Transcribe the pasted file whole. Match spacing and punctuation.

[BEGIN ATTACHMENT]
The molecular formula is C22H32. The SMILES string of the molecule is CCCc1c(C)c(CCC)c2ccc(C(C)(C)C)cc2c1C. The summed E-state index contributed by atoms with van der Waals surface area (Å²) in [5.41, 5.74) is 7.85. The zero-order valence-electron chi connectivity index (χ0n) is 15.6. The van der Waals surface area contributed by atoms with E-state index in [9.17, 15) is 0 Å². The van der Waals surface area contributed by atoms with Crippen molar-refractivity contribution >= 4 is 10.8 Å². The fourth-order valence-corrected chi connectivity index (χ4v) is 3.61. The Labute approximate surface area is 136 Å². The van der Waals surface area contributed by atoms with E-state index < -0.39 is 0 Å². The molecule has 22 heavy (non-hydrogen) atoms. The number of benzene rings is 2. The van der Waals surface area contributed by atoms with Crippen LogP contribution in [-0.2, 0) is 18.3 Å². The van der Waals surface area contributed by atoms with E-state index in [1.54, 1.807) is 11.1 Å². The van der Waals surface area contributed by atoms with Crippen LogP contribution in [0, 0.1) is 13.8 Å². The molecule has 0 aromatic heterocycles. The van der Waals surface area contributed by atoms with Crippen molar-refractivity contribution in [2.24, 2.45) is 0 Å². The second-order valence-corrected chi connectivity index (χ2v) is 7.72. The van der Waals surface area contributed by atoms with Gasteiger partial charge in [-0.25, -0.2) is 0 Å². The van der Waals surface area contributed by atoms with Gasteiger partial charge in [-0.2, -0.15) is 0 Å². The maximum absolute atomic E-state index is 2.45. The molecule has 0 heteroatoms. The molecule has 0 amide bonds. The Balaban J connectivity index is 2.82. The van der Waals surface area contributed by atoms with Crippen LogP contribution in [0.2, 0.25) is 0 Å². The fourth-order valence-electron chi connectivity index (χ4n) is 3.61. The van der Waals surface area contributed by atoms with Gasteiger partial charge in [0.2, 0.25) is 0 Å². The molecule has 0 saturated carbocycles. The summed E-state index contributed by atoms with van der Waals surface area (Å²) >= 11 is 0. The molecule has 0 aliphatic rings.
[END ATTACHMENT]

The molecular formula is C22H32. The SMILES string of the molecule is CCCc1c(C)c(CCC)c2ccc(C(C)(C)C)cc2c1C. The summed E-state index contributed by atoms with van der Waals surface area (Å²) in [5.41, 5.74) is 7.85. The zero-order valence-electron chi connectivity index (χ0n) is 15.6. The van der Waals surface area contributed by atoms with E-state index in [9.17, 15) is 0 Å². The van der Waals surface area contributed by atoms with Crippen molar-refractivity contribution >= 4 is 10.8 Å². The fourth-order valence-corrected chi connectivity index (χ4v) is 3.61. The Labute approximate surface area is 136 Å². The van der Waals surface area contributed by atoms with E-state index < -0.39 is 0 Å². The molecule has 22 heavy (non-hydrogen) atoms. The number of benzene rings is 2. The van der Waals surface area contributed by atoms with Crippen LogP contribution in [-0.2, 0) is 18.3 Å². The van der Waals surface area contributed by atoms with E-state index in [1.54, 1.807) is 11.1 Å². The van der Waals surface area contributed by atoms with Crippen LogP contribution in [0, 0.1) is 13.8 Å². The molecule has 0 aromatic heterocycles. The van der Waals surface area contributed by atoms with Crippen molar-refractivity contribution in [2.24, 2.45) is 0 Å². The second-order valence-corrected chi connectivity index (χ2v) is 7.72. The van der Waals surface area contributed by atoms with Gasteiger partial charge in [-0.25, -0.2) is 0 Å². The van der Waals surface area contributed by atoms with Gasteiger partial charge in [-0.2, -0.15) is 0 Å². The maximum absolute atomic E-state index is 2.45. The molecule has 0 heteroatoms. The molecule has 0 amide bonds. The Balaban J connectivity index is 2.82. The van der Waals surface area contributed by atoms with Crippen LogP contribution in [0.2, 0.25) is 0 Å². The fourth-order valence-electron chi connectivity index (χ4n) is 3.61. The van der Waals surface area contributed by atoms with Gasteiger partial charge in [0.2, 0.25) is 0 Å². The molecule has 0 saturated carbocycles. The summed E-state index contributed by atoms with van der Waals surface area (Å²) >= 11 is 0. The molecule has 0 aliphatic rings.